Toby Bordelon: Yeah. I have to agree with you on that, Nick. I think they have to expand. I think I could see this core business, I'm talking about video conferencing here, I think that probably, I don't want to say probably, I think that potentially declines over time as we move out of the pandemic, but more importantly, competition is increasing and there are other options available for people. Now, you don't see individuals and businesses in panic mode like you did in the beginning pandemic thing. I had to have something. Zoom works, I'm going with that. There are other alternatives out there and they can now take a time and say, "Does this work better for me in my circumstance?" I think in that environment, it's going to be tough for Zoom to continue to grow or even maintain on some of the customers they have. Though they absolutely should take advantage of the momentum they have right now, push out more services to their customers, make their service and their products stickier because similar to CrowdStrike (CRWD -3.35%), the more I'm using, the less likely I am to leave. By pushing out more services, they can make the overall package stickier and that will be good for them. But I think they got to take advantage of what they have now and make that happen.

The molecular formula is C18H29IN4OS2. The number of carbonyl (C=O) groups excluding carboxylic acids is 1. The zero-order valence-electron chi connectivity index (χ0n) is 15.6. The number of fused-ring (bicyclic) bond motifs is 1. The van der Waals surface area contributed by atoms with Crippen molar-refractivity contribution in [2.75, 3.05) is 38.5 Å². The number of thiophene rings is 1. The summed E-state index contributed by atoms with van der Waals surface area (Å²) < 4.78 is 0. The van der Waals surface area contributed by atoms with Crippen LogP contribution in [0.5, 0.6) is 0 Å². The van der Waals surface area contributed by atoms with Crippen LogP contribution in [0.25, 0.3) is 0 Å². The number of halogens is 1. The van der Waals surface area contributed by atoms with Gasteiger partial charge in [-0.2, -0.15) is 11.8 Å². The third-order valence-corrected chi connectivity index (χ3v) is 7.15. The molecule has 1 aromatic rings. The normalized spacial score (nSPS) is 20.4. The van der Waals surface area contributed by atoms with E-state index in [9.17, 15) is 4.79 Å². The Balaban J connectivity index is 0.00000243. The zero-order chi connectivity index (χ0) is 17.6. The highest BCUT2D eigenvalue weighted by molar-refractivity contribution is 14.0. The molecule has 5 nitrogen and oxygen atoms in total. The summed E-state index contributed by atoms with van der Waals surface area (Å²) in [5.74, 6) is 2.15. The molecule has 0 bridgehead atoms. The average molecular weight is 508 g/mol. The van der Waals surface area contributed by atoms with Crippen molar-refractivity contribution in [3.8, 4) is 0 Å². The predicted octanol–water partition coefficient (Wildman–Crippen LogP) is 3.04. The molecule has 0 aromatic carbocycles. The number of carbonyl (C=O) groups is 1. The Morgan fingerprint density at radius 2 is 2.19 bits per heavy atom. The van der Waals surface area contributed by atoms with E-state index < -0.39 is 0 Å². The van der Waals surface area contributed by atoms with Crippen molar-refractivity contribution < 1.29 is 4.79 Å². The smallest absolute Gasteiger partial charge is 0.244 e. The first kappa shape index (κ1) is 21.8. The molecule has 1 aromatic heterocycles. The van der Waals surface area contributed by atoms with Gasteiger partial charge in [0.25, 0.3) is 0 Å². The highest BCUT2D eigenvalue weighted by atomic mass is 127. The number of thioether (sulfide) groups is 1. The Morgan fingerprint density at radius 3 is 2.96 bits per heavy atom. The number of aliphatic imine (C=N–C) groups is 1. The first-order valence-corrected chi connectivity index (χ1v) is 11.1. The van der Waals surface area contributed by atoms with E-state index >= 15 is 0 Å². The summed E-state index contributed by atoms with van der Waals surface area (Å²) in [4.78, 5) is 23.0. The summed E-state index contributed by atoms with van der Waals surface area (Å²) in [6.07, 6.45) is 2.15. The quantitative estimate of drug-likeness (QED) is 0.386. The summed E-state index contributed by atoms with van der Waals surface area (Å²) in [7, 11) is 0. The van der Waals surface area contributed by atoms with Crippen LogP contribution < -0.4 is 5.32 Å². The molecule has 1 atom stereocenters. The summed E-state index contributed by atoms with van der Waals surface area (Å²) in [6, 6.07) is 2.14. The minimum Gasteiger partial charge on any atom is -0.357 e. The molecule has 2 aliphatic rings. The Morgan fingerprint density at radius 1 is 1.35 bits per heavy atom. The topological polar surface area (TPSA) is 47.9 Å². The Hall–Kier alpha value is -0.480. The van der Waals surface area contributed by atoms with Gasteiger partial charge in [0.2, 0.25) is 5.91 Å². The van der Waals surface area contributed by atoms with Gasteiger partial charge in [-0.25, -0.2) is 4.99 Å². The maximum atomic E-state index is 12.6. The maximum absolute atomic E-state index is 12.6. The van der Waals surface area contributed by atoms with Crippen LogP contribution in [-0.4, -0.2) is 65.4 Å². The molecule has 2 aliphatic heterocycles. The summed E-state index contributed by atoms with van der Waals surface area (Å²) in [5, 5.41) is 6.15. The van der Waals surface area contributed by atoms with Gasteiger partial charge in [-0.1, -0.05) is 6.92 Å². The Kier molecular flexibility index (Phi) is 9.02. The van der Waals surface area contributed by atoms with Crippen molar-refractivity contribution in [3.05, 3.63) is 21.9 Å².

Hall: I agree with both of you. The caveat I want to put in is it's the obvious one. They do need to expand. The company needs to expand. The CEO Eric Yuan, they talked about it on the last earnings call that they're seeing customer shift in normal buying patterns. They're putting out RFPs. They're not just, "OK. Yeah, what do you have? Yeah, I will take two." They're not doing that anymore. They're going through their normal months-long processes to determine what's the right fit, and that means there's going to be more competition. That's the reality. The need to expand is important. But I really want to make sure that they stay disciplined and focused. I'm not concerned about them getting di-worsification, to use the Peter Lynch term. I don't think that's a real likelihood because they are so laser-focused on telecommunications, but they've got some things coming I think are really interesting.